I’ve recently had a flood of online hits for a creature I wrote about several years ago. It’s an aggressive-looking insect that I found in the coppice on South Abaco. I have revisited and revised the original article, with some better images than my own original ones. I could only get a partial shot of the insect, and I wondered whether to try to reach it and get a more complete shot. Perhaps I could have, but very fortunately for for me (as it later turned out) I didn’t touch it.

Spider Wasp / Pepsis Wasp / Tarantula Hawk Abaco Bahama (Keith Salvesen / Rolling Harbour)

This creature turned out to be a Spider Wasp (aka Pepsis Wasp), of the Pompilidae family. The insect is familiarly known as a Tarantula Hawk, for reasons give in unsparing detail below. For it turns out that this creature would be the hardest bastard insect on Planet Bastard in the Galaxy Bastardium. 

Spider Wasp / Pepsis Wasp / Tarantula Hawk - TheCrotalusfreak

It’s lucky that I didn’t try to try to collect it to keep it in a matchbox (if those even exist now).  Note, for start, the scary eating apparatus… and it’s not for nibbling leaves as I had thought, but chopping up small insects. The leg claws and barbs are for pinning down its prey. You would not believe how unpleasant these little buddies are –  and that’s before we even mention the sting…

SPIDER WASPS IN ACTION

These wasps are known in some countries as “horse-killers”. There are many species around the world, with 6 subspecies, one of which being the Tarantula Hawk or Pepsis Wasp – so-called because it hunts tarantulas and uses them in a most ingenious and cruel way… NB the BNT have rightly pointed out that these insects are unaggressive to humans. If you leave them alone, they will spare you. I’ve also read that “The tarantula hawk is relatively docile and rarely stings without provocation” Now read on to see if it might be sensible to provoke one or not.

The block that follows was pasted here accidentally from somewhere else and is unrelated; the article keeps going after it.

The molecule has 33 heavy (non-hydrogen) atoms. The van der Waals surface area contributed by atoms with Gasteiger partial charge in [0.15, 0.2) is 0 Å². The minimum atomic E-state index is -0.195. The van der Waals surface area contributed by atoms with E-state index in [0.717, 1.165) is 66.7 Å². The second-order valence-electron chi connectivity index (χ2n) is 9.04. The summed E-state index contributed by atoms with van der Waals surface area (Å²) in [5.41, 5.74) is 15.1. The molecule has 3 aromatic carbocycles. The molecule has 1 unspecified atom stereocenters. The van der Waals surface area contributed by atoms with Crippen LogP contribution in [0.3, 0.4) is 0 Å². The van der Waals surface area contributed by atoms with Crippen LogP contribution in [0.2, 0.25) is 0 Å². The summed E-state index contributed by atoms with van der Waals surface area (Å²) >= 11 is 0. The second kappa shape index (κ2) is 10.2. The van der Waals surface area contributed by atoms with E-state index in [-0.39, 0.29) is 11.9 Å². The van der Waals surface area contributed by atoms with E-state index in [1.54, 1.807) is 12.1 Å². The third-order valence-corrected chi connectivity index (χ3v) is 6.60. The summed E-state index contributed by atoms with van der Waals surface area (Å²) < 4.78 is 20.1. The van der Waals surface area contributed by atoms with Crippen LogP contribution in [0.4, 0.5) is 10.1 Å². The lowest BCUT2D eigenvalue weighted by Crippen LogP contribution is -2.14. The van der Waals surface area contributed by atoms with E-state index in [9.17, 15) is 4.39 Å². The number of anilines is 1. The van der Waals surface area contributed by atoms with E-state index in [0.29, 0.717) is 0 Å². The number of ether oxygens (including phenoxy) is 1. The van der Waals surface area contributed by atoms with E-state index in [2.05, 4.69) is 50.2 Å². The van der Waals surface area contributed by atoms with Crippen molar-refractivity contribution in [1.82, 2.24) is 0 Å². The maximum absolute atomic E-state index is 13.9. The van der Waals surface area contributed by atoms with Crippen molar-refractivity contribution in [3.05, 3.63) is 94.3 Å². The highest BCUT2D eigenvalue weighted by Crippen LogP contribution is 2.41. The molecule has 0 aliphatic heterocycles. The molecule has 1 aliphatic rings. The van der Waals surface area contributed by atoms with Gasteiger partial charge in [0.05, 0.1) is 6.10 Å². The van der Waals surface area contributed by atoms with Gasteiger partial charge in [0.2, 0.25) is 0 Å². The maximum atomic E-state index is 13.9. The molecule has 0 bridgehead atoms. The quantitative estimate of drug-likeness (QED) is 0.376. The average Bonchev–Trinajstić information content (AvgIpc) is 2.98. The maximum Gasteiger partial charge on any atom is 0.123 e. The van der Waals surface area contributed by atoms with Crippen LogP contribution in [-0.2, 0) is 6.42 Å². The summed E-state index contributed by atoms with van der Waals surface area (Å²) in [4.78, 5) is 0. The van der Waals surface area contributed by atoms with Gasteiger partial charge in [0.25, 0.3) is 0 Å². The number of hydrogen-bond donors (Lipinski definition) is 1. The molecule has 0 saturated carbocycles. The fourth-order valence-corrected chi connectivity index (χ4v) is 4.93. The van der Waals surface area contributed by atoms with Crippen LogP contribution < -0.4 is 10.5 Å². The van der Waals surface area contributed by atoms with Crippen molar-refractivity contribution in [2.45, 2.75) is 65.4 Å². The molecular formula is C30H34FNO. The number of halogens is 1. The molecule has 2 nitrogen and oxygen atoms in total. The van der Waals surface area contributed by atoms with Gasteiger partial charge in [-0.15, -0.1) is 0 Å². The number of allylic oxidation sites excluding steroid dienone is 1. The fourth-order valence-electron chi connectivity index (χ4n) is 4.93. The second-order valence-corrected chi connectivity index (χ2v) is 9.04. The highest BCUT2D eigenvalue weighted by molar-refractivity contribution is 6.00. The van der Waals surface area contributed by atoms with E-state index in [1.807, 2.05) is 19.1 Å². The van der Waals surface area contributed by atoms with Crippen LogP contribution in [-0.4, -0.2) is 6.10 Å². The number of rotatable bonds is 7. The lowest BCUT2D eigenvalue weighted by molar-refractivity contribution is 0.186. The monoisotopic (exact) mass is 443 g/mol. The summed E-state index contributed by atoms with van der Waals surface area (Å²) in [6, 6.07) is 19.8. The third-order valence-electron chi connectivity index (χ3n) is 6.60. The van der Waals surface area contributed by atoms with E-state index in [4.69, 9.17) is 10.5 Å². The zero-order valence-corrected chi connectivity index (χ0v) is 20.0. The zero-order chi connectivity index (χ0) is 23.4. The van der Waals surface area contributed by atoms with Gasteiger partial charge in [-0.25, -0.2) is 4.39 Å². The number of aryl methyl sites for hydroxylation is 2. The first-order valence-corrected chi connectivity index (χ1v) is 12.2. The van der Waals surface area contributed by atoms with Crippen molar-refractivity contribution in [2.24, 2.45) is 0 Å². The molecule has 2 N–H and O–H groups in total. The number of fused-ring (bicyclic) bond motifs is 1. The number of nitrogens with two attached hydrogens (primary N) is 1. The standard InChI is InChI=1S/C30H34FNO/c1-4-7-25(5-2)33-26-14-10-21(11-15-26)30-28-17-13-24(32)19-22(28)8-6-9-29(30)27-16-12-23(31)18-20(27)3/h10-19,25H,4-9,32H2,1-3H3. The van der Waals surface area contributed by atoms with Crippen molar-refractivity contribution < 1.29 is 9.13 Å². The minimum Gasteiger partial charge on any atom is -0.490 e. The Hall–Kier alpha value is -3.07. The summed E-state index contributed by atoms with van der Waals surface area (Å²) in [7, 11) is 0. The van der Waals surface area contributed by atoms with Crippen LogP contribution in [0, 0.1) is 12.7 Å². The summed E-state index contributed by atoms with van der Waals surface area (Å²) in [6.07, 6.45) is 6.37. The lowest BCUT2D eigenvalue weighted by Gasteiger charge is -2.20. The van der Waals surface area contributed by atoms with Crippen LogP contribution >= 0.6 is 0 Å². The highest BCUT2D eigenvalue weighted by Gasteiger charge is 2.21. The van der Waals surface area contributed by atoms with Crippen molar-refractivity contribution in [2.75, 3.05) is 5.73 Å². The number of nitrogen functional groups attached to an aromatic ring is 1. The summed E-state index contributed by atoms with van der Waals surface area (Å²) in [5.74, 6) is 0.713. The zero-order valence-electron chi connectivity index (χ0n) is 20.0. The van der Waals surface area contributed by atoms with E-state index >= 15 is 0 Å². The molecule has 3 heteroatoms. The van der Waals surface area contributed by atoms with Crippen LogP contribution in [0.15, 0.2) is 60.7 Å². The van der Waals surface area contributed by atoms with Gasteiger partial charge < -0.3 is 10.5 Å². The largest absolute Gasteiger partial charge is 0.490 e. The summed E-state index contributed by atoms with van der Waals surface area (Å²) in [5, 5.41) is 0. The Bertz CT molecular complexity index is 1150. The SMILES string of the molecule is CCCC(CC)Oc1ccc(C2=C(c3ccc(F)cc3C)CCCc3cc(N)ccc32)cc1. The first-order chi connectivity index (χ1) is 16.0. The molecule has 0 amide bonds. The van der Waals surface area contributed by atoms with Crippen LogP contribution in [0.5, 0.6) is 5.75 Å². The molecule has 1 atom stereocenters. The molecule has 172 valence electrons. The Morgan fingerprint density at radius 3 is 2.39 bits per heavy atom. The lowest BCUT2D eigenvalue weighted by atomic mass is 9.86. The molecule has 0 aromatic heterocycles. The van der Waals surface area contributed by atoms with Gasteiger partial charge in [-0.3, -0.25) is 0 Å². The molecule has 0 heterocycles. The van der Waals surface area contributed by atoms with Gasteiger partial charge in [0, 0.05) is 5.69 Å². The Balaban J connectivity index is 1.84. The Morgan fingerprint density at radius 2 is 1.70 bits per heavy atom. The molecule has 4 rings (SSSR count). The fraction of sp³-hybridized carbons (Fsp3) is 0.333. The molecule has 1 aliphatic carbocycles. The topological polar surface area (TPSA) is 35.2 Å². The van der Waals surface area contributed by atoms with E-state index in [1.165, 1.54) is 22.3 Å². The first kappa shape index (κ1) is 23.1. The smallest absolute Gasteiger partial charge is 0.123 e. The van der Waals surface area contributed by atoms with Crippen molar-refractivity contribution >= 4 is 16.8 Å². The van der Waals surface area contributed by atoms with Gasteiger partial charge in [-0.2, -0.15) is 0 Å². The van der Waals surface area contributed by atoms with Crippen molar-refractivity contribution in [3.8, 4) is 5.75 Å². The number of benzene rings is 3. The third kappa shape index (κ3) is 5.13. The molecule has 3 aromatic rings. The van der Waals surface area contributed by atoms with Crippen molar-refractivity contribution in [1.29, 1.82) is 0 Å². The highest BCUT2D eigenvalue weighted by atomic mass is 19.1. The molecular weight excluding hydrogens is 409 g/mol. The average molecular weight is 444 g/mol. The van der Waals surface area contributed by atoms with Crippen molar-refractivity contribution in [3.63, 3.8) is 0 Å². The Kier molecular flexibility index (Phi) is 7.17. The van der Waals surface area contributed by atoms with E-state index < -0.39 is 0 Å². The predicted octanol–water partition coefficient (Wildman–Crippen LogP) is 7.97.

Spider Wasp / Pepsis Wasp / Tarantula Hawk - astrobradley

SCARY CRITTERS & LIVING LARDERS

(Trigger Warning: this is really rather gross)

SPIDER WASPS are ‘solitary’ insects that feed on ground spiders/ tarantulas by stinging them to paralyse them, then eating them. In the most sinister way, the females also make use of spiders for breeding purposes. Hear this! They build a nest in a burrow, find a spider (a tarantula for choice), paralyse it with their sting, drag it to the nest and lay a single egg on its abdomen. Then they seal up the burrow. 

Spider Wasp / Pepsis Wasp / Tarantula Hawk mshandro

When the egg hatches, the larva chews a hole on the spider’s abdomen and enters a living larder. It gradually eat its host as it grows. The spider’s vital organs are left till last, so that the spider stays alive as long as possible until the larva has reached full-size. After several weeks, the larva spins a cocoon and pupates (often over winter). Finally, the wasp becomes an adult, bursts Alien-like from the spider’s abdomen (deftly evading Ripley), and tunnels out of the burrow… 

Do NOT try this at home or more than 10 yards from a medical centre Spider Wasp / Pepsis Wasp / Tarantula Hawk _ Paul Nylander

SPIDER WASPS: MORE FEARFUL FACTS

  • Their hunting improves with experience – the more spiders they eat, the quicker they find, attack & kill them